FAQ: Diagnosis, Prognosis, Progression, and Inheritance

Click on the questions below to see the answers.

How is LGMD2B/Miyoshi/dysferlinopathy diagnosed?

Diagnosis is generally made based on the following information:

 

  • A detailed patient and family history (a 3 generation pedigree)
  • The source of the muscle weakness (nerve or muscle)
  • A detailed examination to look for specific symptoms of LGMD2B or Miyoshi (jump to FAQ on LGMD2B/Miyoshi/Dysferlinopathy)
  • Muscle biopsy analysis to look for the presence of dysferlin protein
  • Blood (monocyte) testing to look for the presence of dysferlin protein
  • Genetic testing (sequencing of the dysferlin gene, also called mutational analysis) to identify disease-causing mutations in dysferlin (jump to FAQ on proteins, DNA, and mutations for more information on types of mutations and the benefits of gene mutation analysis)
If I have LGMD2B/Miyoshi, will my children inherit it?

All of the muscle diseases associated with dysferlin deficiency have an autosomal recessive inheritance, so a person will only have symptoms if he/she inherits a mutated version of the dysferlin gene from both parents. Children of someone with Dysferlinopathy/LGMD2B/Miyoshi will definitely be a carrier of one dysferlin mutation because each child inherits one of their dysferlin genes from the affected parent who carriers a dysferlin mutation on each of their copies of the dysferlin gene.  In the absence of a spontaneous mutation, the children of an affected individual will only develop symptoms if they inherit a second mutated dysferlin gene from the other unaffected parent. Based on the incidence of these conditions in the general population, there are probably only about 3-5 people out of every thousand who have one copy of a mutated dysferlin gene (carriers). So, the chance of children inheriting these conditions is quite small unless the other unaffected parent has a family history of these conditions or shares a common ancestry with the affected parent.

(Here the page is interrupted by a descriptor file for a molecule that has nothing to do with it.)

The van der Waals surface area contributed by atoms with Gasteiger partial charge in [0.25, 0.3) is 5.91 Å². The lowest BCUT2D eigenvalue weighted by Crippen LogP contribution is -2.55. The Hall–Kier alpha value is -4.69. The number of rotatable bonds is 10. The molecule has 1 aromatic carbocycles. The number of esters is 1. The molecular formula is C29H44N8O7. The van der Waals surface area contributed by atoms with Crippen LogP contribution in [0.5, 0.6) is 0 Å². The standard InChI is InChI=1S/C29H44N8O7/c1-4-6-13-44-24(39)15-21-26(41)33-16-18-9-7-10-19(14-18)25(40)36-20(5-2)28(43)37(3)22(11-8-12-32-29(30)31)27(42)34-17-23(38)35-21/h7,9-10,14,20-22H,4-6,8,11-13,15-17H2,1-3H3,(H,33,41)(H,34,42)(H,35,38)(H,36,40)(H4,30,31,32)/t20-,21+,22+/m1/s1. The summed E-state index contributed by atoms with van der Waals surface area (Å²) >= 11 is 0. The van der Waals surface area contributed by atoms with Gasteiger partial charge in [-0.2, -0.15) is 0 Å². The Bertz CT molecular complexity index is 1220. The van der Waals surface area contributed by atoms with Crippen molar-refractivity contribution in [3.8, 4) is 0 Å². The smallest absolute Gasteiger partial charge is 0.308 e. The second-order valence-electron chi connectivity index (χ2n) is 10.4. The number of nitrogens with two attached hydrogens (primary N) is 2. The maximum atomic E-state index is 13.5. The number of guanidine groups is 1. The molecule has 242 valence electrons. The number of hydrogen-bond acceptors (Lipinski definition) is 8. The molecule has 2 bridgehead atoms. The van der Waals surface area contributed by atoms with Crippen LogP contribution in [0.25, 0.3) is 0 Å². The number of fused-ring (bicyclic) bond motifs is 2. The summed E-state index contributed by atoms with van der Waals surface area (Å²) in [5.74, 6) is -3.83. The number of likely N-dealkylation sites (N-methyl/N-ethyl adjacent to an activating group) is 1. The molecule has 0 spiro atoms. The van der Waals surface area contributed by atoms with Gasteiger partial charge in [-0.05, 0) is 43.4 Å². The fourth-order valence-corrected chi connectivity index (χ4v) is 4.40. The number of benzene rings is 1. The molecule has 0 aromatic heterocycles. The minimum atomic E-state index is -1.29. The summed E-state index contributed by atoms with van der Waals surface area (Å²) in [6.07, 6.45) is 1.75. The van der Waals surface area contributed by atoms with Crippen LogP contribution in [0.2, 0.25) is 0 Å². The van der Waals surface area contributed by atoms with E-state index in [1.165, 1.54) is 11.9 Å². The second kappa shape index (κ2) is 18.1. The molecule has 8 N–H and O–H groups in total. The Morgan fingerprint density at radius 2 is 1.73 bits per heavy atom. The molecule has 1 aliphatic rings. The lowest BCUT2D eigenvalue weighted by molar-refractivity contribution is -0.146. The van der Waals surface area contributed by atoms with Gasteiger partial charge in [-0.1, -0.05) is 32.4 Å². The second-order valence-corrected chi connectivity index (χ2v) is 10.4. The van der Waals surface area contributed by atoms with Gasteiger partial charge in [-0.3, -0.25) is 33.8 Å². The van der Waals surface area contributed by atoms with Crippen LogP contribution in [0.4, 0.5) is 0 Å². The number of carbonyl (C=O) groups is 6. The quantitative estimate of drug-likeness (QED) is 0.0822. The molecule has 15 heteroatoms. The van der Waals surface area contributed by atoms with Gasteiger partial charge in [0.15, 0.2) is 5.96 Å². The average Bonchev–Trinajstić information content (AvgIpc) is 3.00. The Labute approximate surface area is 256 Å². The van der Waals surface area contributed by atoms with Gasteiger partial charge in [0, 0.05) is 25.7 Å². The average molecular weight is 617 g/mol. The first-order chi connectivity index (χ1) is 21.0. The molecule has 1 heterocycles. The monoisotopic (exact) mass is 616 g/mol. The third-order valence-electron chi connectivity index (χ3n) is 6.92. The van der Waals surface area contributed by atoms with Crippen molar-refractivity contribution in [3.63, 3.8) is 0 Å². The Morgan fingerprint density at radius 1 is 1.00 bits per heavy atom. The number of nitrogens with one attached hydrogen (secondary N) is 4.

If both parents have one copy of a mutated dysferlin gene, each child has a 25% chance of getting both defective copies and thus the disease. However, for each child of this same couple there is also a 50% chance of being a carrier of the defective gene, meaning that he/she has a single mutated copy of the gene but does not show any symptoms. Genetic testing in families with recessive disorders is sometimes advisable in order to detect carriers. It might also be good to determine whether the potential spouses of carriers or affected individuals are also carriers. Determination of a person's carrier status requires testing his/her DNA (rather than antibody testing for the dysferlin protein), since a carrier still expresses dysferlin protein from their good copy of the dysferlin gene.

What is autosomal recessive inheritance?

A single defective dysferlin gene cannot cause LGMD2B/Miyoshi. For the disease to occur, both copies of the dysferlin gene must be defective. Dysferlin is autosomal. This means that it is not a sex-linked gene, and both males and females are affected with the same frequency. One copy of the gene is inherited from each parent. If one good copy and one defective copy are inherited, the single good copy is sufficient for normal muscle function and the individual is only a "carrier" of the disease. If both parents are carriers, each child has a one in four (25%) chance of inheriting two defective copies of dysferlin and developing LGMD2B/Miyoshi.

What is the prognosis and rate of progression for LGMD2B/Miyoshi?

The rate of progression of LGMD2B/Miyoshi is fairly slow compared to most other types of muscular dystrophy. Among the identified forms of LGMD, type 2B is one of the more slowly progressive forms. There have been some reports that Miyoshi has a slower progression than LGMD2B, while other reports indicate that the two are similar. This may reflect a difference in the initial muscles affected, since weakness in the calf muscles has less impact on a patient's function than weakness in the hip muscles. However, the reported rates of progression and symptoms do vary significantly, which may be due to differences in the type of mutation or other genetic differences between populations studied. There have not been any reports of cardiomyopathy (dystrophy of the heart muscle) in either LGMD2B or MM, nor have there been any reports that either condition significantly shortens life expectancy.

Does LGMD2B/Miyoshi have any impact on respiratory function?

Coming soon.

Is there an effect of exercise on the progression of LGMD2B/Miyoshi muscle weakness?

Coming soon.